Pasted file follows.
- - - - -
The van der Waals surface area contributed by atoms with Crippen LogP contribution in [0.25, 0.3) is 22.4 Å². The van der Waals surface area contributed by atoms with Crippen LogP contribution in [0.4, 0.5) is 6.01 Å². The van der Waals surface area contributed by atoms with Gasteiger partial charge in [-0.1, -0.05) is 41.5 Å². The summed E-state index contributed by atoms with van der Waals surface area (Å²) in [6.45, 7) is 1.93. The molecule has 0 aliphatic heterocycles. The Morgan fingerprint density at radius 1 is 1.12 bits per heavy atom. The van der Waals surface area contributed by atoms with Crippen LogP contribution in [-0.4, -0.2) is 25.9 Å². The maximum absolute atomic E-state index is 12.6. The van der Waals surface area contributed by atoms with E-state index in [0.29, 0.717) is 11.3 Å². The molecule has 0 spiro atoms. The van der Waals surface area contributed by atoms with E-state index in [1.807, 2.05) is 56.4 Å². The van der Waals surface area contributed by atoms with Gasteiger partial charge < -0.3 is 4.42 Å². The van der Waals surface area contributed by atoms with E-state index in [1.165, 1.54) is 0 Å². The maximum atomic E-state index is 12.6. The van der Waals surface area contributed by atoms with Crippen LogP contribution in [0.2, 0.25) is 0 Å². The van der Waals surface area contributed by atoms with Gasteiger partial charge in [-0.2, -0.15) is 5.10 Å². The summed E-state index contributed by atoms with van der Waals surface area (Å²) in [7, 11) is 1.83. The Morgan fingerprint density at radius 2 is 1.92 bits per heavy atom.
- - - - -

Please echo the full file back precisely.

The van der Waals surface area contributed by atoms with Crippen LogP contribution in [0.25, 0.3) is 22.4 Å². The van der Waals surface area contributed by atoms with Crippen LogP contribution in [0.4, 0.5) is 6.01 Å². The van der Waals surface area contributed by atoms with Gasteiger partial charge in [-0.1, -0.05) is 41.5 Å². The summed E-state index contributed by atoms with van der Waals surface area (Å²) in [6.45, 7) is 1.93. The molecule has 0 aliphatic heterocycles. The Morgan fingerprint density at radius 1 is 1.12 bits per heavy atom. The van der Waals surface area contributed by atoms with Crippen LogP contribution in [-0.4, -0.2) is 25.9 Å². The maximum absolute atomic E-state index is 12.6. The van der Waals surface area contributed by atoms with E-state index in [0.29, 0.717) is 11.3 Å². The molecule has 0 spiro atoms. The van der Waals surface area contributed by atoms with E-state index in [1.807, 2.05) is 56.4 Å². The van der Waals surface area contributed by atoms with Gasteiger partial charge < -0.3 is 4.42 Å². The van der Waals surface area contributed by atoms with E-state index in [1.165, 1.54) is 0 Å². The maximum atomic E-state index is 12.6. The van der Waals surface area contributed by atoms with Crippen LogP contribution in [0.2, 0.25) is 0 Å². The van der Waals surface area contributed by atoms with Gasteiger partial charge in [-0.2, -0.15) is 5.10 Å². The summed E-state index contributed by atoms with van der Waals surface area (Å²) in [7, 11) is 1.83. The Morgan fingerprint density at radius 2 is 1.92 bits per heavy atom.